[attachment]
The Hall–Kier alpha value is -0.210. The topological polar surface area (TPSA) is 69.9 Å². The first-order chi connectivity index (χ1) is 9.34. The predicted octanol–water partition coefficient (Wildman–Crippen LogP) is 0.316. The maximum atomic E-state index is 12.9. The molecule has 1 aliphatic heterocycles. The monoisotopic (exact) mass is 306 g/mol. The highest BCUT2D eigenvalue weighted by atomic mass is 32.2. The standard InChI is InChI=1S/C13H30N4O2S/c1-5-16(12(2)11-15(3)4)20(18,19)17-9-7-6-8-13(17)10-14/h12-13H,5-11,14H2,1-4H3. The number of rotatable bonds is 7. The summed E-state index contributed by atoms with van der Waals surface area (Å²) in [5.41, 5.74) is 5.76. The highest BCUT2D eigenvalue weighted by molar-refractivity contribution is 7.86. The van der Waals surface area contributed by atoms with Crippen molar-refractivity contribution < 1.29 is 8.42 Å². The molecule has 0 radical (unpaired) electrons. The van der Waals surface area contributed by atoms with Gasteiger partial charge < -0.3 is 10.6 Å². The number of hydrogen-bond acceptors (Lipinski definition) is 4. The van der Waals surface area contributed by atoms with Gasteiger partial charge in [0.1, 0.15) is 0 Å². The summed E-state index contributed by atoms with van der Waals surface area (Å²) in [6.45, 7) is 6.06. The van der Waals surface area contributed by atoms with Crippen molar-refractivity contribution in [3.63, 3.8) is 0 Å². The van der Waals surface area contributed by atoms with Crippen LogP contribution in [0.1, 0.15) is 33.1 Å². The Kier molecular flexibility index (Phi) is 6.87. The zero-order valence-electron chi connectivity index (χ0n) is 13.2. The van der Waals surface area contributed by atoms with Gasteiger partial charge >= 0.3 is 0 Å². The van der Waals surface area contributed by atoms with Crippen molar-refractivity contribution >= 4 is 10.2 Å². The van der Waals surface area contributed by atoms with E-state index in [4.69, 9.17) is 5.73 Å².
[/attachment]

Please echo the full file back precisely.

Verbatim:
The Hall–Kier alpha value is -0.210. The topological polar surface area (TPSA) is 69.9 Å². The first-order chi connectivity index (χ1) is 9.34. The predicted octanol–water partition coefficient (Wildman–Crippen LogP) is 0.316. The maximum atomic E-state index is 12.9. The molecule has 1 aliphatic heterocycles. The monoisotopic (exact) mass is 306 g/mol. The highest BCUT2D eigenvalue weighted by atomic mass is 32.2. The standard InChI is InChI=1S/C13H30N4O2S/c1-5-16(12(2)11-15(3)4)20(18,19)17-9-7-6-8-13(17)10-14/h12-13H,5-11,14H2,1-4H3. The number of rotatable bonds is 7. The summed E-state index contributed by atoms with van der Waals surface area (Å²) in [5.41, 5.74) is 5.76. The highest BCUT2D eigenvalue weighted by molar-refractivity contribution is 7.86. The van der Waals surface area contributed by atoms with Crippen molar-refractivity contribution < 1.29 is 8.42 Å². The molecule has 0 radical (unpaired) electrons. The van der Waals surface area contributed by atoms with Gasteiger partial charge < -0.3 is 10.6 Å². The number of hydrogen-bond acceptors (Lipinski definition) is 4. The van der Waals surface area contributed by atoms with Gasteiger partial charge in [0.1, 0.15) is 0 Å². The summed E-state index contributed by atoms with van der Waals surface area (Å²) in [6.45, 7) is 6.06. The van der Waals surface area contributed by atoms with Crippen molar-refractivity contribution in [3.63, 3.8) is 0 Å². The van der Waals surface area contributed by atoms with Crippen LogP contribution in [0.1, 0.15) is 33.1 Å². The Kier molecular flexibility index (Phi) is 6.87. The zero-order valence-electron chi connectivity index (χ0n) is 13.2. The van der Waals surface area contributed by atoms with Gasteiger partial charge >= 0.3 is 0 Å². The van der Waals surface area contributed by atoms with Crippen molar-refractivity contribution >= 4 is 10.2 Å². The van der Waals surface area contributed by atoms with E-state index in [4.69, 9.17) is 5.73 Å².